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wWUTK is an independent college radio station that began broadcasting in 1982. Students from throughout the university work in the station to gain valuable experience in a wide range of fields like journalism, broadcasting, public relations, and more. The station is consistently named one of the best in Knoxville.

Smokey X

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xThose eyes. That howl. How can any Vol not love Smokey? The tenth Smokey took up his official duties as mascot in 2013. He had a big year in 2015 as cover dog for Torchbearer magazine, being painted on the Rock, and starring with his handlers in a popular video. He started out 2016 with a trip to the beach and his second bowl game win.

Y’all

yUT is filled with outstanding students, world-renowned faculty, and hardworking, talented staff, but it would not be the institution it is today without y’all—our alumni and friends. The support you show UT grows each year, and we know that we cannot reach our goals without you.

Zero Waste

zUT Recycling partners with various campus organizations to divert waste created on campus and during athletic events through reduction, reuse, recycling, and composting practices. About 3,000 tons of campus waste is diverted from landfills each year. Several major campus events achieve zero waste status each year by diverting 90 percent or more of their waste from the landfill.


AtoZThere are so many great things about UT that we could have made multiple A to Z lists. So, what did we miss? Share your A to Z list with us by e-mail at torch@utk.edu or leave a comment below. We may share your contribution in a future issue of eTorch.

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10 comments

Dr. David Barr March 15, 2016 at 1:53 pm

What can I say except I love my university!! Go Vols!!!

Reply
Scott Black - '82 March 15, 2016 at 3:10 pm

I was the very first voice on the air at WUTK. Sounds impressive until you realize hardly anyone was listening!

Reply
Stephen S. March 17, 2016 at 4:38 pm

Tell me when that was and I’ll tell you whether or not I was listening. 🙂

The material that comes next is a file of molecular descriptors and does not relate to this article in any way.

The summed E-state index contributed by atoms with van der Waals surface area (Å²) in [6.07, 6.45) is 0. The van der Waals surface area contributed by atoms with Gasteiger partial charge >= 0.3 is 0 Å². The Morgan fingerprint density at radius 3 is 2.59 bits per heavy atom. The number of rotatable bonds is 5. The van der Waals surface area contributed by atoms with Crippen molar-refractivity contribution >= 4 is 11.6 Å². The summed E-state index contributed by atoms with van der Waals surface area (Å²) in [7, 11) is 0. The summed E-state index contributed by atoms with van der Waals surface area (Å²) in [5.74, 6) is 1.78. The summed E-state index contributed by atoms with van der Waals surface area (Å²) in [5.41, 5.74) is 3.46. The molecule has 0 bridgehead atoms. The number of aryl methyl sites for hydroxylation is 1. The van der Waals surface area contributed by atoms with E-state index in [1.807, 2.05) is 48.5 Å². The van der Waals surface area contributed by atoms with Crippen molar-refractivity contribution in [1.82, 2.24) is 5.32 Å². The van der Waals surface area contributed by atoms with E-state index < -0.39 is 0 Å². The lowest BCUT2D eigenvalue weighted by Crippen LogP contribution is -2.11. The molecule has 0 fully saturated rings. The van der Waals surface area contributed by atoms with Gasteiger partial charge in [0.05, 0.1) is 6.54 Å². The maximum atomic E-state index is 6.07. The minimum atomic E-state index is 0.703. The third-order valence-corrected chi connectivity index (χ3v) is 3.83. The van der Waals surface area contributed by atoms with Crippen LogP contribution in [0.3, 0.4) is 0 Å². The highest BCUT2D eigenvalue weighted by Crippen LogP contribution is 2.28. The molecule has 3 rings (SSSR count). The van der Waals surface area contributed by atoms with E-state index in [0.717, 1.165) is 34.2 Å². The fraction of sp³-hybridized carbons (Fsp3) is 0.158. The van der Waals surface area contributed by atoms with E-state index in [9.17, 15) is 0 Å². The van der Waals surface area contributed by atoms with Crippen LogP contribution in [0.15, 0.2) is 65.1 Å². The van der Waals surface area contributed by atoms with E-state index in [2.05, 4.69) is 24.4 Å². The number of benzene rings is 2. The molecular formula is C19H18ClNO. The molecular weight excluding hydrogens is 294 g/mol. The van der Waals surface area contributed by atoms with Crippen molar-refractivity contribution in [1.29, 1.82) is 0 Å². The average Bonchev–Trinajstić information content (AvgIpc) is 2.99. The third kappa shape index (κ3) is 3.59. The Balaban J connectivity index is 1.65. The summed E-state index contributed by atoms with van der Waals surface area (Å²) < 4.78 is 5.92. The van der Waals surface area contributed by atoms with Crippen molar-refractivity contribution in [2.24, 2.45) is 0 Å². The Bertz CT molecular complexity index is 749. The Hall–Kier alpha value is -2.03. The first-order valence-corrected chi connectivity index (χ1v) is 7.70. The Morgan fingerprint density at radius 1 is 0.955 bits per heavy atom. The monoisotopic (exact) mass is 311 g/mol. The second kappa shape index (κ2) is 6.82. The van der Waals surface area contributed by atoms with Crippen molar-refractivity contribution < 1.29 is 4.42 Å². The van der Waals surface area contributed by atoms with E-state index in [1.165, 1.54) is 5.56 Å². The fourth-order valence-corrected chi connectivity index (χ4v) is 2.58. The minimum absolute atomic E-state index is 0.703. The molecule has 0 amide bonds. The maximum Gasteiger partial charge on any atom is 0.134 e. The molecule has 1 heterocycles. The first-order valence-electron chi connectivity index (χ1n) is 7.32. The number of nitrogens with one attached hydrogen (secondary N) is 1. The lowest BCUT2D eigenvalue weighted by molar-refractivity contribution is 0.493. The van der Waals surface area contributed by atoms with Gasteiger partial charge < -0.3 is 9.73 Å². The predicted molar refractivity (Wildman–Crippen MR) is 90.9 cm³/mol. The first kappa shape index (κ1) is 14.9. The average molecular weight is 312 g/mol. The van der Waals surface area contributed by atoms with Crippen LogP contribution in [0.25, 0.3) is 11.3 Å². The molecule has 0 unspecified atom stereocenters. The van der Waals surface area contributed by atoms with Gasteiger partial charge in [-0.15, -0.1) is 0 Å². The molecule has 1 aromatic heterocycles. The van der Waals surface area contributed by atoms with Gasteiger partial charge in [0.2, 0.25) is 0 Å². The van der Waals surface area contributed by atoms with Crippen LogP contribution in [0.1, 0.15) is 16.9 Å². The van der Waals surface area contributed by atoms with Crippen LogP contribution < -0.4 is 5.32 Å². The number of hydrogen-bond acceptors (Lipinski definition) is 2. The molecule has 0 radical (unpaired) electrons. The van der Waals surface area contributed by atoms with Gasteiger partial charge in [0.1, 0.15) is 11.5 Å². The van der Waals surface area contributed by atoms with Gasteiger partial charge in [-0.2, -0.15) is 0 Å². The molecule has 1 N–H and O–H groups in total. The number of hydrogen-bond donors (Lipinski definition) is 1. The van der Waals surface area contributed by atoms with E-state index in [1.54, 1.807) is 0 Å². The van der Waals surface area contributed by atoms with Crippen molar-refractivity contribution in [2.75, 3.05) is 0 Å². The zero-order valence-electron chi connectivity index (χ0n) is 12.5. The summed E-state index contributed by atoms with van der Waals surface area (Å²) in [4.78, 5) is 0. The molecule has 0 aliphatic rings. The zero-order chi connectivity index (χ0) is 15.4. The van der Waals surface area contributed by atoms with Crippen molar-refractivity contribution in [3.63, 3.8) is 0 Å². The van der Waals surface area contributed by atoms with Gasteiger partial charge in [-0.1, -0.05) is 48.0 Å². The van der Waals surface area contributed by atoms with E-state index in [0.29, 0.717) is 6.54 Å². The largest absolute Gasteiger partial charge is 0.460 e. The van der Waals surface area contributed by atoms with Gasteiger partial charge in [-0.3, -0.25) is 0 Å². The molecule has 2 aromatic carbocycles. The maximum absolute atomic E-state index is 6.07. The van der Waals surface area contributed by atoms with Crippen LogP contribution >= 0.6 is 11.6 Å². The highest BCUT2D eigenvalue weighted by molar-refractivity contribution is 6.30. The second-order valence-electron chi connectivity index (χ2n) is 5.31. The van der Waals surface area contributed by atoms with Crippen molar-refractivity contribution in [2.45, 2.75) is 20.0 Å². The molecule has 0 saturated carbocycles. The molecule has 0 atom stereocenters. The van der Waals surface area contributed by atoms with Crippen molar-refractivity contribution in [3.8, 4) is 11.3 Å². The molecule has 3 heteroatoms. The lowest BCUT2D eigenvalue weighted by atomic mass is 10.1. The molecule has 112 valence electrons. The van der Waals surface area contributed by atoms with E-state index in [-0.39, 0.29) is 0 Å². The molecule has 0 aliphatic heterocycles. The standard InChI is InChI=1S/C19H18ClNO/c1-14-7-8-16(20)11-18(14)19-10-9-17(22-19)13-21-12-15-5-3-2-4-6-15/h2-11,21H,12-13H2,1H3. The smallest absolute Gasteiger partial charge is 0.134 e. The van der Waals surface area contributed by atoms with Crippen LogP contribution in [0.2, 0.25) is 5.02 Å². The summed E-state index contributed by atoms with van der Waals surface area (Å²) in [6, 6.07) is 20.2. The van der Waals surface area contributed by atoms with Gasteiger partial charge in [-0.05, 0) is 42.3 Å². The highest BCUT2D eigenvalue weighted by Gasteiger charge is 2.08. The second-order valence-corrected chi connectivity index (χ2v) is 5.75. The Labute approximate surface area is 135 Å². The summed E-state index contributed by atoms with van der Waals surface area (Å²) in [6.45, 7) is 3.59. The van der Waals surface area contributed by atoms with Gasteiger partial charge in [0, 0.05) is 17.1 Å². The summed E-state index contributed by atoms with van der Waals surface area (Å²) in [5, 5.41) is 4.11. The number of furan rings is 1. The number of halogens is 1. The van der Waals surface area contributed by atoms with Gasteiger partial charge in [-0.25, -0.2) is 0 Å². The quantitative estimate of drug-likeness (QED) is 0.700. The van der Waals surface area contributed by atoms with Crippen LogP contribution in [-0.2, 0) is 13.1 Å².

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John McLellan March 15, 2016 at 4:13 pm

The Tn v Va Tech game at Bristol Motor Speedway this Sept which is expected to set a record for attendance . Is there any plans for an alumni event? Also, is there going to be an opportunity for former players to gather prior to kickoff?

Reply
Cassandra Sproles March 18, 2016 at 9:23 am

Hi John! The Office of Alumni Affairs is working with the Bristol Motor Speedway to explore options for a pre-game gathering for alumni. Stay tuned for more details. Any gathering of former players would be coordinated by the VFL Program. I contacted them, but have had no reply. I’ll keep you updated, should I find out anything new.

Best,
Cassandra Sproles
Executive Editor

Reply
Wesley Lyons March 15, 2016 at 4:14 pm

V is for the UT College of VETERINARY Medicine! We are nationally recognized for multiple programs, and with our state-of-the-art large animal facilities, we’re leading the way for fUTure Vol Vets!

Reply
Walter Smith March 15, 2016 at 5:06 pm

The Orange and White newspaper actually became The Daily Beacon in the fall of 1965 (not 1967). I was the sports editor and my future wife was the editor in the spring of 1966. The faculty adviser was journalism Prof. John Lain.

Reply
Cassandra Sproles March 21, 2016 at 9:00 am

Thanks for pointing this out, Walter! The Daily Beacon had the date wrong on its website, too. The Beacon’s website and this page have been updated to reflect the correct date. We love having eagle-eyed readers to let us know when we make a mistake.

Best,
Cassandra Sproles
Executive Editor

Reply
Tom Mattingly March 18, 2016 at 6:22 pm

The letter “S” is for Smokey, honoring the 10 Blue Tick Coon Hounds who have served the university since 1953. Interesting that no mention is made of the biography of the Smokeys (“Smokey: The True Stories behind the University of Tennessee Beloved Mascot”) that came out in 2012, published by the University of Tennessee Press and written by two Tennessee alums.

Could this really be true?

Reply
Shawn Lange March 22, 2016 at 6:03 pm

I want to show support for Head Football Coach Butch Jones. He has done an amazing job so far and I look forward to even greater things in the 2016 season. Go Vols!!!

Reply